AN: Maybe this isn't a good idea, but I'm going to do it anyway. There should be a sequel to HDM. And if Mr. Pullman isn't going to write it, well then, who's left but little old me? Of course, I can't promise regular updates; I haven't even gotten the story entirely worked out yet. But in the next three or four chapters I know pretty much what's going on, so those shouldn't take terribly long to get written.
This first chapter is only a slightly modified version of my "Knife" fic, except it's not a stand-alone anymore. It's a longish chapter, but the next one's shorter, so deal with it. The format is going to be sort of American Gods-y, with random interlude chapters not directly related to the plot. Also quotes at the beginning of each chapter. When I realized that two quotes I really like were perfect for the first two chapters, I was happy for a very long time. Such a nerd.
I would greatly, greatly appreciate any and all reviews. Tell me what I'm doing right. Tell me what I'm doing wrong. Tell me what you'd like to see. If you're really lucky, I might even listen.
Disclaimer: All characters belong to the wonderful genius talented brilliant Mr. Pullman. Except for Ethan, but he won't be appearing until chapter three at least. All plot points carried over from HDM also belong to Mr. Pullman. I even stole the writing style from him. Or at least, I tried to.
Footfalls echo in the memory
Down the passage which we did not take
Towards the door we never opened
Into the rose-garden.
–T. S. Eliot
John Burns sat behind the counter of the metalworks shop on East Street. The small room was, as usual, empty of patrons; not because it was an unsuccessful business, but because most of the orders were placed specially and sightseers in Southampton were not often interested. But the occasional customer did appear, and so the cash register was kept manned.
A shimmery-sounding bell rang as the door swung open and a boy stepped in. He seemed tense and nervous as he glanced around at the metal figurines, sculptures, and carvings on display, and he hesitated before entering fully. The boy examined several objects near him, and watching him John had the feeling that their craftsmanship was being judged. The boy was of average height, sturdy, dark-haired, about fourteen.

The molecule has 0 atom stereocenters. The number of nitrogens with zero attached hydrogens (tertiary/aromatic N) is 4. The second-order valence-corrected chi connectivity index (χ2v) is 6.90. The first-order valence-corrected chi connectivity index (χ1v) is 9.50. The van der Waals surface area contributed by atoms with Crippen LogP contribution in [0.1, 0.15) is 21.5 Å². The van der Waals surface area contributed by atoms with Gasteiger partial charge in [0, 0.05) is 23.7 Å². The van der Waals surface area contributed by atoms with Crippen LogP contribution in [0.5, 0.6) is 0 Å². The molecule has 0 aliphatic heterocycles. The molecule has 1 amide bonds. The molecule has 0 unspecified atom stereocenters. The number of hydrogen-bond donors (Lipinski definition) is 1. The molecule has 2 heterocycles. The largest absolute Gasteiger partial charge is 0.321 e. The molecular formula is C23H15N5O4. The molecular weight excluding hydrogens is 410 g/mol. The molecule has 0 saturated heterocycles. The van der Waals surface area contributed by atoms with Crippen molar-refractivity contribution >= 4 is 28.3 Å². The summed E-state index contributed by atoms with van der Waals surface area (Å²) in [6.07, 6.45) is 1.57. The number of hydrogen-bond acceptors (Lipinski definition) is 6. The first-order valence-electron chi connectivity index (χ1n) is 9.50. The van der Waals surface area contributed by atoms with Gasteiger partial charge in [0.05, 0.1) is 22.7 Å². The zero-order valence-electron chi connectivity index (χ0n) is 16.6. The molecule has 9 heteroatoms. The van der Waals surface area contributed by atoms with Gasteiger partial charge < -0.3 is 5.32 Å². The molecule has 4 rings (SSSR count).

"Were you looking for anything in particular?" asked John.
"No," said the boy awkwardly, looking up. He paused. "Are you one of the Burns'? A—a smith?"
"Yes. John Burns. We call ourselves metalworkers, 'smith' is a bit old-fashioned."
The boy approached the counter and spoke hastily. "My name's Will Parry. I have something that I wondered if you could fix." He pulled up the bottom of his shirt and unbuckled a heavy leather sheath from his belt. John started in surprise as the boy, Will, very carefully poured several dull silvery shards and a wood-and-metal hilt onto the countertop.
"Knife…" murmured John to himself, and he leaned forward to finger the pieces.
"Be careful," said Will quickly, and then added, more reserved: "They're sharp."
John pushed the pieces around carefully into their knife shape. He began speaking softly, scrutinizing the metal. "It's very strange…the edges…but what is this?" He looked up at Will and asked, indicating the subtle silver edge, "What sort of metal is this? I've never seen it before."
"Some kind of alloy I think," said Will.
The man nodded and peered at it again. "Yes, that could be…titanium, I think, and something else…strange design on the hilt…" His fingers traced the yellow wiring. "Is it gold? Yes, remarkable…and burned… This knife has been broken before?"
"Yes," said Will.
"And it was mended then?"
"Very well," said John, straightening. "We should be able to fix it, if it has been done before. But I must warn you, the more times it is re-melded the weaker it will be. You see it has broken again on the same lines as before." His forefinger traced the silver rivers marking the places where the knife had been rejoined the first time. "But I don't understand…how did it break? Knives don't break like this, all these pieces…"
"It broke," said Will evenly.
John raised his eyebrows and studied Will more closely. The boy's jaw jutted resolutely; his dark eyes stared out from beneath very straight, very black brows. He looked fierce and old and strong, and there hung about him an air of savage wistfulness. John was curious now. Who was this boy, who looked so much older than anyone of his age had a right to? Who was this boy, who crackled so with knowledge and power and mystery?